As Formula 1 prepares for a new season, we asked for your questions about what 2020 holds for the drivers, the sport and you…
Ian Bignall: Will the racing be improved this year or will tyre degradation still dominate how drivers manage their race?
The two parts of this question are not necessarily related. It is possible to have good racing and the sort of heat-related tyre management required with the current Pirelli tyres – just look at many races last year. But if you’re asking whether there will be a change this year in the drivers being able to push the tyres much harder than in previous years and drive flat out in races? No. The tyres are the exact same ones used in 2019.
Stephen Burnett: Do you believe F1 is succeeding?
Unquestionably. Television audiences are stable, despite an increasing move to pay TV; its social media reach has grown enormously over the past year; and it remains one of the most popular sports in the world. The racing gets a lot of flak, but there were loads of good grands prix last year, despite Lewis Hamilton’s dominance of the season. There is too big a gap between the top three and the rest, but a budget cap and new rules in 2021 should start to address that.
Shaun Romain: Why does F1 go to so many undemocratic countries with poor human rights records?
The short answer is money. The countries I assume you refer to – Azerbaijan, Bahrain, China, Russia, United Arab Emirates etc – are prepared to pay huge fees for the privilege of hosting a race in the hope of what critics call ‘sport-washing’ their global reputation.
But F1 is hardly alone in this – most major sports hold events in such countries. And in some – like football – the countries own participants, as in the case of Manchester City or Paris St Germain.
Another defence F1 would employ would be to say it is not for them to judge a nation’s politics. And that if it started taking a moral stance, the calendar could be very short indeed. Because even some of the more ‘acceptable’ countries can often be criticised, depending on one’s perspective.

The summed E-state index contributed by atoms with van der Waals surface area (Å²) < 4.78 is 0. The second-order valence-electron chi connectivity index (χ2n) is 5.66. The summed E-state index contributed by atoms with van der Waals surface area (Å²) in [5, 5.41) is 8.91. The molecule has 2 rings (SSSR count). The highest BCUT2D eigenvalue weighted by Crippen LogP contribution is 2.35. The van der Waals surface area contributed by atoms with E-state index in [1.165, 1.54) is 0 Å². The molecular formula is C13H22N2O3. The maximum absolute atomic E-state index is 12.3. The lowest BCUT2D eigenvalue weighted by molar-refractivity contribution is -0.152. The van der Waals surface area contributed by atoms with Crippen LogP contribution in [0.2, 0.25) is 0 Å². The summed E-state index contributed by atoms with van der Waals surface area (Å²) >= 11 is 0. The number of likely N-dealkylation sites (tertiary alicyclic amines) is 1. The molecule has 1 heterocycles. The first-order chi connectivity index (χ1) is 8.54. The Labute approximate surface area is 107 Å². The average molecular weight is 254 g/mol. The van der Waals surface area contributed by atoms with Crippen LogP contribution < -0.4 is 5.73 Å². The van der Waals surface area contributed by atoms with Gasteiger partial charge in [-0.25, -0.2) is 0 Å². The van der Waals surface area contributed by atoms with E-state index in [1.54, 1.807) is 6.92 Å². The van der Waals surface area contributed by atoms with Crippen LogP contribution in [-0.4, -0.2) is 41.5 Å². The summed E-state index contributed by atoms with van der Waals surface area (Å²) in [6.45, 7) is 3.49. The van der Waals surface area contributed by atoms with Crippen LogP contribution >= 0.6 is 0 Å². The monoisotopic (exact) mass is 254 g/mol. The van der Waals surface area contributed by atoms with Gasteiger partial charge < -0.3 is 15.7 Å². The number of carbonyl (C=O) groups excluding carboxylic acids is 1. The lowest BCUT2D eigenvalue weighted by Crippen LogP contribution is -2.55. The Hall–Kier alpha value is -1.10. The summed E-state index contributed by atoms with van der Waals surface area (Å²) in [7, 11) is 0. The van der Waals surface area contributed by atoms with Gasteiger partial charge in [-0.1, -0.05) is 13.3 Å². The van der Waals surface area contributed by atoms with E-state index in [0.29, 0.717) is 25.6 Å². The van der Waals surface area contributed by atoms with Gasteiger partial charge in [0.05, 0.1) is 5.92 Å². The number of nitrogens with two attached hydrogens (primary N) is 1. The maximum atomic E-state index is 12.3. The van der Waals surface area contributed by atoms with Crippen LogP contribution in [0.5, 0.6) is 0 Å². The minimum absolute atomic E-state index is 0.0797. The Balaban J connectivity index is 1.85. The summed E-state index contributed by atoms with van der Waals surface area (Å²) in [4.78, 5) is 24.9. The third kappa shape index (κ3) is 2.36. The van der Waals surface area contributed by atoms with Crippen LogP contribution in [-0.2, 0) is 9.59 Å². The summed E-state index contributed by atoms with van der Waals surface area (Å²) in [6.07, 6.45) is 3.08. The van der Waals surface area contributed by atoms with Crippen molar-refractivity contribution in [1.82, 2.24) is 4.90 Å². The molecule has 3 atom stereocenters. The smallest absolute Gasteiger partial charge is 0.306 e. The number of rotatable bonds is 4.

Mark Macca: I used to be a huge fan of F1 in the late 1990s and early 2000s. I haven’t watched a race for five years, it’s just boring. Convince me to watch again.
You’re missing out. In Hamilton, you’re watching an all-time great making history. Max Verstappen and Charles Leclerc are two of the brightest talents to emerge in ages. The cars are faster than they’ve ever been. And the racing, despite criticisms, was often terrific in 2019, and should be again this year. Give it another chance.
Derrick Timms: Formula E, Indycar and Nascar all have fantastic racing with tight rules and budgets. How can F1 ever have close racing without similar rules?
I’m not sure I agree with the premise. F1 does have close racing. Look at the Canadian, Austrian, British, German, Hungarian, Belgian, Italian, Singapore, Russian, US and Brazilian Grands Prix last year – that’s more than half last season. Do those other series provide better racing? That’s questionable and depends on your perspective.
If you’re asking about the field spread from front to back, that’s to do with the disparity in budgets, yes. But that’s being addressed with the budget cap from 2021. It may be coming in a bit late, in that the big teams will be able to devote their existing large budgets to their first stab at the new rules (which are, yes, very tight, in your words), but over time it ought to level things out.
Glenn Rawding: Based on the UK decision to ban petrol, diesel and hybrid cars by as early as 2032, where does that leave F1 and the development of race engines?